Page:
A new survey by business consulting firm Alix Partners sheds new light on international corruption, and business attitudes toward due diligence. The findings show that most companies still have a long way to go toward properly addressing corruption and bribery issues.
Several key results from the survey raise alarms. Among them, the fact that fewer than half of those survey conduct due diligence on their third-party partners on a regular basis. In some cases, that's a high average: on 29 percent of respondents from Europe, for example, said they perform regular due diligence checking. Here are some of the reasons cited for not doing proper checks:
Respondents said the biggest obstacles to their companies' anti-corruption efforts and ability to mitigate risk areas were staffing constraints (65 percent); variations in local country regulations covering, for instance, data privacy (65 percent); and pressure to deliver operating results (58 percent). – Compliance Week
On the flip side of that coin, as reported in the Wall Street Journal, “nearly one in three respondents said they stopped doing business with certain partners because of concerns related to corruption.”
Which countries or regions are perceived as being highest-risk in terms of corruption? The survey covered that, as well. The results, starting with the worst (most corrupt):
Africa (56 percent)
Russia (53 percent)
Middle East (49 percent)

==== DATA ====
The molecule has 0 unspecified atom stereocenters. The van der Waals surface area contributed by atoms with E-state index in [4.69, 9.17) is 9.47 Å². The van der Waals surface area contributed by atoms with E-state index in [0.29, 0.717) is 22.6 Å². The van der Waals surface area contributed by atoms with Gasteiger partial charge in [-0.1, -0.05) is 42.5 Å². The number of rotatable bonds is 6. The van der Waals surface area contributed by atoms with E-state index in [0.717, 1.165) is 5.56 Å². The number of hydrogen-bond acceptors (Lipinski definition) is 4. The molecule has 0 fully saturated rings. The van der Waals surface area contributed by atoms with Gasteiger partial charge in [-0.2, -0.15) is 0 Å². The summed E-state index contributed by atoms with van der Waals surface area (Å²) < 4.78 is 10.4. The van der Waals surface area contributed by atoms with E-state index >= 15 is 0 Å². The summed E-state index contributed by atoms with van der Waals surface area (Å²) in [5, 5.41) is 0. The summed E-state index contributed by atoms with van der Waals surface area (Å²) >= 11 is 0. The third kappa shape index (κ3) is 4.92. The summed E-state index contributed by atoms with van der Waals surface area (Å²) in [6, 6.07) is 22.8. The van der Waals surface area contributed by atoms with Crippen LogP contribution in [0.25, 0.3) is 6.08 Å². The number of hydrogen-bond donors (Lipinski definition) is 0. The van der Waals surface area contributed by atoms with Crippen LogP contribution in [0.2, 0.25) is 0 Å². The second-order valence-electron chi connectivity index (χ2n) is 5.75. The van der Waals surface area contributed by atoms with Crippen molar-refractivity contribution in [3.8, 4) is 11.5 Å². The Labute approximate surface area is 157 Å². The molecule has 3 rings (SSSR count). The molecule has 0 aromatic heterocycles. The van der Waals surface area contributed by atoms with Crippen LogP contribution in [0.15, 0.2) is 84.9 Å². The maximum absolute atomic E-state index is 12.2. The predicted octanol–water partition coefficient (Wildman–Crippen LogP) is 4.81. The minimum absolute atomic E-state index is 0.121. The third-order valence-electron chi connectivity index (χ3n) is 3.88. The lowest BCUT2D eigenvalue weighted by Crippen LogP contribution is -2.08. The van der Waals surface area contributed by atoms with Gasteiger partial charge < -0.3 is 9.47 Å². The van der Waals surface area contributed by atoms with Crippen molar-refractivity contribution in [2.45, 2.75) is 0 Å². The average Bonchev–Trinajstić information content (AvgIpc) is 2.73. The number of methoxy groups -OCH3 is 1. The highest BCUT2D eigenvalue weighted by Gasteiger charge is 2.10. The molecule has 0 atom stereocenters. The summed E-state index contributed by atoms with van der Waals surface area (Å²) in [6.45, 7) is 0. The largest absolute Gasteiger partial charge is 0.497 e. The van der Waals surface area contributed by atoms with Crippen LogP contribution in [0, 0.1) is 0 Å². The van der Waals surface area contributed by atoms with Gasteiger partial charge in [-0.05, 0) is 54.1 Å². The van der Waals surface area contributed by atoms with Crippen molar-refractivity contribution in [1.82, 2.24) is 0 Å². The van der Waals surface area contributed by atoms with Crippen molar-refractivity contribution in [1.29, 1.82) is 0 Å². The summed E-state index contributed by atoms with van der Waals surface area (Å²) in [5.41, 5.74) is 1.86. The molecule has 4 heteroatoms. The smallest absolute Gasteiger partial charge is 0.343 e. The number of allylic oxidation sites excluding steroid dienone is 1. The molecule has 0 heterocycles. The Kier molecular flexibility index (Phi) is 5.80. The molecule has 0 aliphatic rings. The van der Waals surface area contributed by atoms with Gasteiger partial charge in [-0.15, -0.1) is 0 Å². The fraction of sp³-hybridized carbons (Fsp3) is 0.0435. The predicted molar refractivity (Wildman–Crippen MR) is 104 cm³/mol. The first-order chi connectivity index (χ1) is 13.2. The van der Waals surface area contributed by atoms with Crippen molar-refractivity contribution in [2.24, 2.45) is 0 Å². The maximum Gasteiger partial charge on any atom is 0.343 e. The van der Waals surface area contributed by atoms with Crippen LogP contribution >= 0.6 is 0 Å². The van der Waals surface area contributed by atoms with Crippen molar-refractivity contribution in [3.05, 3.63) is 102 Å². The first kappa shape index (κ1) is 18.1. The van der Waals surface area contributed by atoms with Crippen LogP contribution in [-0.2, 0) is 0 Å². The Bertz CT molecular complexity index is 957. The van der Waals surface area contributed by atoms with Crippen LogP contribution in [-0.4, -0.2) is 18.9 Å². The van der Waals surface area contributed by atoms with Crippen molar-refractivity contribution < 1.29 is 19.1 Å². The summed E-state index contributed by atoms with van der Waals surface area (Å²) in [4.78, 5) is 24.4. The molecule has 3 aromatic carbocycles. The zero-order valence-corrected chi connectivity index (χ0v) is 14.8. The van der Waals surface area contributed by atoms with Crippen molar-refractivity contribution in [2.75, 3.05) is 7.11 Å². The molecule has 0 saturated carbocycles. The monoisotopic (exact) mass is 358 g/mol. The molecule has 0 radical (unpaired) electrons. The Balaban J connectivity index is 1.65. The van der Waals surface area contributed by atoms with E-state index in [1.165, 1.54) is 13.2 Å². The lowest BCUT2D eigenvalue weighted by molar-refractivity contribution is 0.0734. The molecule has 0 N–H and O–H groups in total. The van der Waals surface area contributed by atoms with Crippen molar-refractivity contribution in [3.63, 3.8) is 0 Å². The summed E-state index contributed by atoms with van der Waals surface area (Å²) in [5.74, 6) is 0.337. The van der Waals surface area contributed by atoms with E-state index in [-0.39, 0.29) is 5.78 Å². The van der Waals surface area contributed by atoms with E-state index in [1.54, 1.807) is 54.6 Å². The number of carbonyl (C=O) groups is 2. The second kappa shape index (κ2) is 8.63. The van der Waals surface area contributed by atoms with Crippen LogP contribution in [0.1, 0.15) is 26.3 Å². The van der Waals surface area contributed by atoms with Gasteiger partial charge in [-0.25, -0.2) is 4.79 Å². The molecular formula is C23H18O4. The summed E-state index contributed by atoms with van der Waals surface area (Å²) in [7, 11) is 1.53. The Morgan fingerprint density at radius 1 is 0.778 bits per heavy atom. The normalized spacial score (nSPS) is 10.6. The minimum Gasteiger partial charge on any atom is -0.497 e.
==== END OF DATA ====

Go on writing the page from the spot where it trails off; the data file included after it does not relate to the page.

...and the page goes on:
Central and South America (48 percent)
Mexico (48 percent)
Southeast Asia (46 percent)
That's bad news for anyone looking to expand into any of the above, especially with companies now being held more liable for not performing proper due diligence. Indeed, laws and regulations such as the UK Bribery Act, FCPA and other controls have created a mandate for business owners and leaders to be proactive in preventing corruption. This extends to their third-party relationships, and to not do proper due diligence can mean sanctions and even criminal charges down the road.
It's a risk no successful, expanding business should ever take. As the survey shows, the problem of corruption shows no sign of abating worldwide. However, let's hope that when they conduct this survey again – whether it be a year, or two, or five years from now – the results are different. Only when companies fully address their need to do thorough, consistent due diligence and risk management will we see a decrease in corruption worldwide.